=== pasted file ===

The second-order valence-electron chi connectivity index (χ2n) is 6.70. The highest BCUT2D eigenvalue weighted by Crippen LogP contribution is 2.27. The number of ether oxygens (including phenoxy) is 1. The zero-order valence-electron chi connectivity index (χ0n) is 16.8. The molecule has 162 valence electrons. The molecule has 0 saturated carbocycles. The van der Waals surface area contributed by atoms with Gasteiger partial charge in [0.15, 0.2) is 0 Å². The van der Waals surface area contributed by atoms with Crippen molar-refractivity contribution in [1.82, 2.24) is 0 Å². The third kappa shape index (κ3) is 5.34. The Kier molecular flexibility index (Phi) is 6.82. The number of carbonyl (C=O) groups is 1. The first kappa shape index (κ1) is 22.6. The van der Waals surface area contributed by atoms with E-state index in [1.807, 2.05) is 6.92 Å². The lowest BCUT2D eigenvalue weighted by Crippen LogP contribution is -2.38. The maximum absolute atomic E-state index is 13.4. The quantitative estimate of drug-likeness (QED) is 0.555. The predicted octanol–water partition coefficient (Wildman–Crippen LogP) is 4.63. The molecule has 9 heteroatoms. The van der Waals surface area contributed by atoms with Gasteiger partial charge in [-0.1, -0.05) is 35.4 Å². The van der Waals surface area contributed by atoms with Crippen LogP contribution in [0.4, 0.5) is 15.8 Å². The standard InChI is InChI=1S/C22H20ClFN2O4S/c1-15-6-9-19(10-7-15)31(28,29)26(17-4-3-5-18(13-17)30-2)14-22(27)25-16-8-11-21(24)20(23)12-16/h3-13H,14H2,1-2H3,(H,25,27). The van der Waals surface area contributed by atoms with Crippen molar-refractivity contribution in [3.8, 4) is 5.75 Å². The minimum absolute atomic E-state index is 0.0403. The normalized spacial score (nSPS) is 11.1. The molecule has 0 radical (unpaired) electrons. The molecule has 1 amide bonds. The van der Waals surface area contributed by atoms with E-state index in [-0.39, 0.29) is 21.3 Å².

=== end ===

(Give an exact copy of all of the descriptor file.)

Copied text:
The second-order valence-electron chi connectivity index (χ2n) is 6.70. The highest BCUT2D eigenvalue weighted by Crippen LogP contribution is 2.27. The number of ether oxygens (including phenoxy) is 1. The zero-order valence-electron chi connectivity index (χ0n) is 16.8. The molecule has 162 valence electrons. The molecule has 0 saturated carbocycles. The van der Waals surface area contributed by atoms with Gasteiger partial charge in [0.15, 0.2) is 0 Å². The van der Waals surface area contributed by atoms with Crippen molar-refractivity contribution in [1.82, 2.24) is 0 Å². The third kappa shape index (κ3) is 5.34. The Kier molecular flexibility index (Phi) is 6.82. The number of carbonyl (C=O) groups is 1. The first kappa shape index (κ1) is 22.6. The van der Waals surface area contributed by atoms with E-state index in [1.807, 2.05) is 6.92 Å². The lowest BCUT2D eigenvalue weighted by Crippen LogP contribution is -2.38. The maximum absolute atomic E-state index is 13.4. The quantitative estimate of drug-likeness (QED) is 0.555. The predicted octanol–water partition coefficient (Wildman–Crippen LogP) is 4.63. The molecule has 9 heteroatoms. The van der Waals surface area contributed by atoms with Gasteiger partial charge in [-0.1, -0.05) is 35.4 Å². The van der Waals surface area contributed by atoms with Crippen LogP contribution in [0.4, 0.5) is 15.8 Å². The standard InChI is InChI=1S/C22H20ClFN2O4S/c1-15-6-9-19(10-7-15)31(28,29)26(17-4-3-5-18(13-17)30-2)14-22(27)25-16-8-11-21(24)20(23)12-16/h3-13H,14H2,1-2H3,(H,25,27). The van der Waals surface area contributed by atoms with Crippen molar-refractivity contribution in [3.8, 4) is 5.75 Å². The minimum absolute atomic E-state index is 0.0403. The normalized spacial score (nSPS) is 11.1. The molecule has 0 radical (unpaired) electrons. The molecule has 1 amide bonds. The van der Waals surface area contributed by atoms with E-state index in [-0.39, 0.29) is 21.3 Å².